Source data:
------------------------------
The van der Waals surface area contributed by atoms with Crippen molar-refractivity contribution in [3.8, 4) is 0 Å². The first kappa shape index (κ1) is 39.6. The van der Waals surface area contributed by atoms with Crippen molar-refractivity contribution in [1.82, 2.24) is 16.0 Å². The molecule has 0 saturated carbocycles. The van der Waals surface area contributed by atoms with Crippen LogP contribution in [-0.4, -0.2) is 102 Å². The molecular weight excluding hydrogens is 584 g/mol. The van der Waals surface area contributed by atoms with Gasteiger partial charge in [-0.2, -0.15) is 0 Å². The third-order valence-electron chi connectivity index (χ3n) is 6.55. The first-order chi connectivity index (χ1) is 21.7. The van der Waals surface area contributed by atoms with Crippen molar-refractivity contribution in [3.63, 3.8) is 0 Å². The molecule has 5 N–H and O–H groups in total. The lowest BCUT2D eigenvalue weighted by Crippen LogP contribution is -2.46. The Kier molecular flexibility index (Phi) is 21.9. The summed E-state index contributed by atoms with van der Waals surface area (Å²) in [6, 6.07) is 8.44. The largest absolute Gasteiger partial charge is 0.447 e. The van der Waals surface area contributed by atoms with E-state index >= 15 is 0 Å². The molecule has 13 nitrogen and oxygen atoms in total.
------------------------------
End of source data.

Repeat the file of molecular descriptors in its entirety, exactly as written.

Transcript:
The van der Waals surface area contributed by atoms with Crippen molar-refractivity contribution in [3.8, 4) is 0 Å². The first kappa shape index (κ1) is 39.6. The van der Waals surface area contributed by atoms with Crippen molar-refractivity contribution in [1.82, 2.24) is 16.0 Å². The molecule has 0 saturated carbocycles. The van der Waals surface area contributed by atoms with Crippen LogP contribution in [-0.4, -0.2) is 102 Å². The molecular weight excluding hydrogens is 584 g/mol. The van der Waals surface area contributed by atoms with Gasteiger partial charge in [-0.2, -0.15) is 0 Å². The third-order valence-electron chi connectivity index (χ3n) is 6.55. The first-order chi connectivity index (χ1) is 21.7. The van der Waals surface area contributed by atoms with Crippen molar-refractivity contribution in [3.63, 3.8) is 0 Å². The molecule has 5 N–H and O–H groups in total. The lowest BCUT2D eigenvalue weighted by Crippen LogP contribution is -2.46. The Kier molecular flexibility index (Phi) is 21.9. The summed E-state index contributed by atoms with van der Waals surface area (Å²) in [6, 6.07) is 8.44. The largest absolute Gasteiger partial charge is 0.447 e. The van der Waals surface area contributed by atoms with E-state index >= 15 is 0 Å². The molecule has 13 nitrogen and oxygen atoms in total.